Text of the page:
By Ronny Milliner
Even Jesus had enemies. And in spite of how good and kind we may be, we too will have enemies. How should we act toward them? Paul answers in Romans 12:17-21.
Paul begin his instruction by saying, “Repay no one evil for evil” (12:17a). David had the opportunity to take the life of the one who sought his life, but he left the matter in the hands of the Lord (1 Sam. 26:8-11, 17-25). Let us follow his example and heed the advice of the wise man. “Do not say, I will do to him just as he has done to me; I will render to the man according to his work” (Prov. 24:29).
Studying What Is Good For All
A good principle to follow is, “Have regard for good things in the sight of all men” (12:17b). The word translated “regard” mans “to take thought for, provide” (Vine, p. 227). The word “good” here mans that which is “admirable, becoming . . . fair, right, honorable” (Vine, p. 229). Paul was one wanting to provide “honorable things, not only in the sight of the Lord, but also in the sight of men” (2 Cor. 8:21).
“Blessed are the peacemakers,” Jesus had said (Mt. 5:9). So, Paul encouraged the Roman Christians, “If it is possible, as much as depends on you, live peaceably will all men” (12:18). The Christian should always be willing to take the first step toward peace. There are some who will not want peace. But, “as much as depends on” us, we should strive for peace.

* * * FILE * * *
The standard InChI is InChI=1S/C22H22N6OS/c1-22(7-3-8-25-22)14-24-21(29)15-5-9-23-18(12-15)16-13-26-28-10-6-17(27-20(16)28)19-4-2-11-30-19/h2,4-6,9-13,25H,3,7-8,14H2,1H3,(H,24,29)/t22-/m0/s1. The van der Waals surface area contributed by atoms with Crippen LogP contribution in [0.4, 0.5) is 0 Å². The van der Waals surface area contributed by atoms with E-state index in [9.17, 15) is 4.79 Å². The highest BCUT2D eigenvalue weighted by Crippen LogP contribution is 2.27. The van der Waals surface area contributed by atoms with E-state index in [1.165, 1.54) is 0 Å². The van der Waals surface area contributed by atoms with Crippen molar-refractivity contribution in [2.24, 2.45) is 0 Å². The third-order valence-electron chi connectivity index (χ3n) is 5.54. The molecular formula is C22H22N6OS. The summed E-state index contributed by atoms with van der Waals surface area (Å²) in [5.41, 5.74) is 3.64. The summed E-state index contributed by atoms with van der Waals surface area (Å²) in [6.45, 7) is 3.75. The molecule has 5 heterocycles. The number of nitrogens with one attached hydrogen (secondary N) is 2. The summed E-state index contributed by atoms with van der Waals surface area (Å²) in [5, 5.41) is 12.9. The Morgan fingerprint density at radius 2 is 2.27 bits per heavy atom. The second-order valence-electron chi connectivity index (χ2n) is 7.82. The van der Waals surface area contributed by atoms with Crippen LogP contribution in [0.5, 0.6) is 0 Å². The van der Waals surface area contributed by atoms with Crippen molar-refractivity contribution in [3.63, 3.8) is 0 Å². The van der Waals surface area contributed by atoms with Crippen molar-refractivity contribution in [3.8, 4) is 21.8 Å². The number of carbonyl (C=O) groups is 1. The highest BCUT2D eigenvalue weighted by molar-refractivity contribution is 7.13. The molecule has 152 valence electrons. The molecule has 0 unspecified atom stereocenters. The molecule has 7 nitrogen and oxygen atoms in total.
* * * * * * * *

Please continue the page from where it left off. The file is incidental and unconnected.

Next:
Surrendering Them To God
Verse nineteen reads, “Beloved, do not avenge yourselves, but rather give place to wrath; for it is written, Vengeance is Mine, I will repay, says the Lord.” Revenge is not to be a part of the Christian’s vocabulary. “Do not say, I will recompense evil; wait for the Lord, and He will save you” (Prov. 20:22). We dare not usurp the Lord’s right. When our enemies oppress us, let us remember “the Lord is the avenger of all” (1 Thess. 4:6).
The apostle next quotes from Proverbs 25:21-22. “Therefore if your enemy hungers, feed him; If he thirsts, give him a drink; For in so doing you will heap coals of fire on his head” (12:20). Jesus taught that we should love our enemies, do good to them, bless them, and pray for them (Lk. 6:27-36). This type of response is how we “heap coals of fire on his head.”
The closing exhortation is, “Do not overcome by evil, but overcome evil with good” (12:21). What does it accomplish for us to return evil for evil? We would just be lowering ourselves to the same level as our enemies. Instead, the way of victory over evil is by doing good. Jesus could have called down twelve legion of angels on His enemies (Mt. 26:53). Instead, He prayed for their forgiveness (Lk. 23:34).
How peaceful the world would be if these words were followed by all! How many church fusses and division could be avoided if these words were followed by all of God’s people! Let each of us resolve in our hearts to put these words into practice.
Guardian of Truth XXIX: 12, p. 364
June 20, 1985